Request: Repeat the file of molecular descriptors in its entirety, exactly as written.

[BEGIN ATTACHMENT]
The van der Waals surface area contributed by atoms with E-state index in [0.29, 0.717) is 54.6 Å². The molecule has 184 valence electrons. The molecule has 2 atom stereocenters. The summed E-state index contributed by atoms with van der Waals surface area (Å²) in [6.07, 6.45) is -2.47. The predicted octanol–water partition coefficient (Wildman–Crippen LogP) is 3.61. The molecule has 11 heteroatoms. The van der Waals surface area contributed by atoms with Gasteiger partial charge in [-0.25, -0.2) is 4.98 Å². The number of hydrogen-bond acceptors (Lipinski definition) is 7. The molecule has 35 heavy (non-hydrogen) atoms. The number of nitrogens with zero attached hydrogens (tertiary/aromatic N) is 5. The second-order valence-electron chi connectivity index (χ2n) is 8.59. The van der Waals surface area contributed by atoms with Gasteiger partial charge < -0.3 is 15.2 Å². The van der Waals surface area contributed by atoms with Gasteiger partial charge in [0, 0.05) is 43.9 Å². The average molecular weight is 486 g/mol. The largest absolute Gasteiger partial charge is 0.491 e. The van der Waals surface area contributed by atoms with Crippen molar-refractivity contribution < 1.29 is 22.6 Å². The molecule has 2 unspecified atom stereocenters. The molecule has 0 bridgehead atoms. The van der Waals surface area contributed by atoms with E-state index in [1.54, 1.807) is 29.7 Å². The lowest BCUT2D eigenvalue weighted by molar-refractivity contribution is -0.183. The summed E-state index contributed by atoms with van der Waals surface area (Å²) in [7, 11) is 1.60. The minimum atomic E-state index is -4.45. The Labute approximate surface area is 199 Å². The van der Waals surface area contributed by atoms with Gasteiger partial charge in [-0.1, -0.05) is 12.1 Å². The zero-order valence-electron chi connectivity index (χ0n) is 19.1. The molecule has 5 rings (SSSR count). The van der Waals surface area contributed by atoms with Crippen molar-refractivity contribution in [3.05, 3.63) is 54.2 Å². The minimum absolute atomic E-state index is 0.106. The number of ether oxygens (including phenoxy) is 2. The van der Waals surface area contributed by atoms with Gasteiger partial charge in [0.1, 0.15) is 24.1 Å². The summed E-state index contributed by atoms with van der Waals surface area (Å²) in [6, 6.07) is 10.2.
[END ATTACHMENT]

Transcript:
The van der Waals surface area contributed by atoms with E-state index in [0.29, 0.717) is 54.6 Å². The molecule has 184 valence electrons. The molecule has 2 atom stereocenters. The summed E-state index contributed by atoms with van der Waals surface area (Å²) in [6.07, 6.45) is -2.47. The predicted octanol–water partition coefficient (Wildman–Crippen LogP) is 3.61. The molecule has 11 heteroatoms. The van der Waals surface area contributed by atoms with Gasteiger partial charge in [-0.25, -0.2) is 4.98 Å². The number of hydrogen-bond acceptors (Lipinski definition) is 7. The molecule has 35 heavy (non-hydrogen) atoms. The number of nitrogens with zero attached hydrogens (tertiary/aromatic N) is 5. The second-order valence-electron chi connectivity index (χ2n) is 8.59. The van der Waals surface area contributed by atoms with Gasteiger partial charge < -0.3 is 15.2 Å². The van der Waals surface area contributed by atoms with Gasteiger partial charge in [0, 0.05) is 43.9 Å². The average molecular weight is 486 g/mol. The largest absolute Gasteiger partial charge is 0.491 e. The van der Waals surface area contributed by atoms with Crippen molar-refractivity contribution < 1.29 is 22.6 Å². The molecule has 2 unspecified atom stereocenters. The molecule has 0 bridgehead atoms. The van der Waals surface area contributed by atoms with E-state index in [1.54, 1.807) is 29.7 Å². The lowest BCUT2D eigenvalue weighted by molar-refractivity contribution is -0.183. The summed E-state index contributed by atoms with van der Waals surface area (Å²) in [7, 11) is 1.60. The minimum atomic E-state index is -4.45. The Labute approximate surface area is 199 Å². The van der Waals surface area contributed by atoms with Gasteiger partial charge in [-0.1, -0.05) is 12.1 Å². The zero-order valence-electron chi connectivity index (χ0n) is 19.1. The molecule has 5 rings (SSSR count). The van der Waals surface area contributed by atoms with Crippen molar-refractivity contribution in [3.05, 3.63) is 54.2 Å². The minimum absolute atomic E-state index is 0.106. The number of ether oxygens (including phenoxy) is 2. The van der Waals surface area contributed by atoms with Gasteiger partial charge in [0.1, 0.15) is 24.1 Å². The summed E-state index contributed by atoms with van der Waals surface area (Å²) in [6, 6.07) is 10.2.